• Mystified by the Ever Decreasing Corporate Tax Rates!

    By 1910 the mention of a graduated in-come tax was appealing. “The best way for the Rockefeller-Morgan insiders to eliminate growing competition was to impose a progressive income tax on their competitors while making sure the law contained built-in escape hatches for themselves. Actually, very few of the proponents of the graduated income tax realized they were playing into the hands of those they were seeking to control.” Nelson Aldrich (also established Federal Reserve Bank), the insider‟s Senatorial agent and maternal grandfather of David Rockefeller, was instrumental in getting a Constitutional amendment (the 16th, never legally ratified) allowing Congress to impose an income tax.

    How Exxon paid zero taxes in 2009

    Erin Weir wrote about the “Goofy Oil Industry” and the Wildrose Alliance leader Danielle Smith seeking apology from Stelmach government for oppressing the victimised Oil industry. Before becoming the leader of the Wildrose, Danielle was the Alberta Director for the Canadian Federation of Independent Business.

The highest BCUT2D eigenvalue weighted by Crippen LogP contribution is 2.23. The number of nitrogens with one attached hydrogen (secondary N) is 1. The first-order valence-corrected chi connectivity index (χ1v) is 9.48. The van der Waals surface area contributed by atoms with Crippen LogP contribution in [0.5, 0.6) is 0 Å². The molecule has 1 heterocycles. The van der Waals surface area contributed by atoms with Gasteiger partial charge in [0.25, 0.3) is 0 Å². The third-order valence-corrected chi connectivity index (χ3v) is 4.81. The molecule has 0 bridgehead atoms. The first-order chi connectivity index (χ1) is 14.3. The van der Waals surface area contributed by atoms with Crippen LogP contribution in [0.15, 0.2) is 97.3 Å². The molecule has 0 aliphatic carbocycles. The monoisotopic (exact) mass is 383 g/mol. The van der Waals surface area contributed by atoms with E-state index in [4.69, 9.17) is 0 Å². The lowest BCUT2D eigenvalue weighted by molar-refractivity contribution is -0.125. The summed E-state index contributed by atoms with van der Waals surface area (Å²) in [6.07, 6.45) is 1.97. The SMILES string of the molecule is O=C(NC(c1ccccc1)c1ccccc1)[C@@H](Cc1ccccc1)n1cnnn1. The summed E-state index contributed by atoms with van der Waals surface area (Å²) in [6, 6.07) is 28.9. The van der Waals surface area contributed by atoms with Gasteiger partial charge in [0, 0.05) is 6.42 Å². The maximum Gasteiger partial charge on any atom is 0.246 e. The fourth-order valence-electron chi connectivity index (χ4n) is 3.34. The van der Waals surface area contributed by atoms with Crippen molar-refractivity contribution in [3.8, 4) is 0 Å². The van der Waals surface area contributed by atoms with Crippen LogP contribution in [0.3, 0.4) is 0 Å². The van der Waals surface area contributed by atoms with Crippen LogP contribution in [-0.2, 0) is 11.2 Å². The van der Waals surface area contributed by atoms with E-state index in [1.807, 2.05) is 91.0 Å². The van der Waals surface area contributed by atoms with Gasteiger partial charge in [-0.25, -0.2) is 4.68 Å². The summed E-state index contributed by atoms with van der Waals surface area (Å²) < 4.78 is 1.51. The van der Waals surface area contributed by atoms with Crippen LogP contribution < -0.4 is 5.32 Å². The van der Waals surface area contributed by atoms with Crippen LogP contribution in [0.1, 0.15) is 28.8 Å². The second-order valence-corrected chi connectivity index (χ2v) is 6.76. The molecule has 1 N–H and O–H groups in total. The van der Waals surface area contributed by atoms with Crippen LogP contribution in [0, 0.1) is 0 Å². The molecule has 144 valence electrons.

It is no surprise PM Trudeau is so vilified in Alberta since he tried to secure the oil supply for Canada at the time of world crisis. While Diefenbaker who killed the Avro project is a hero.

    Here is a story that was buried for over sixty years!

    The Plot to Seize the White House [Hardcover]
    Jules Archer (Author)

    Check out the customer review by reader Lion Kuntz – A key event in the History of Corporate Crime.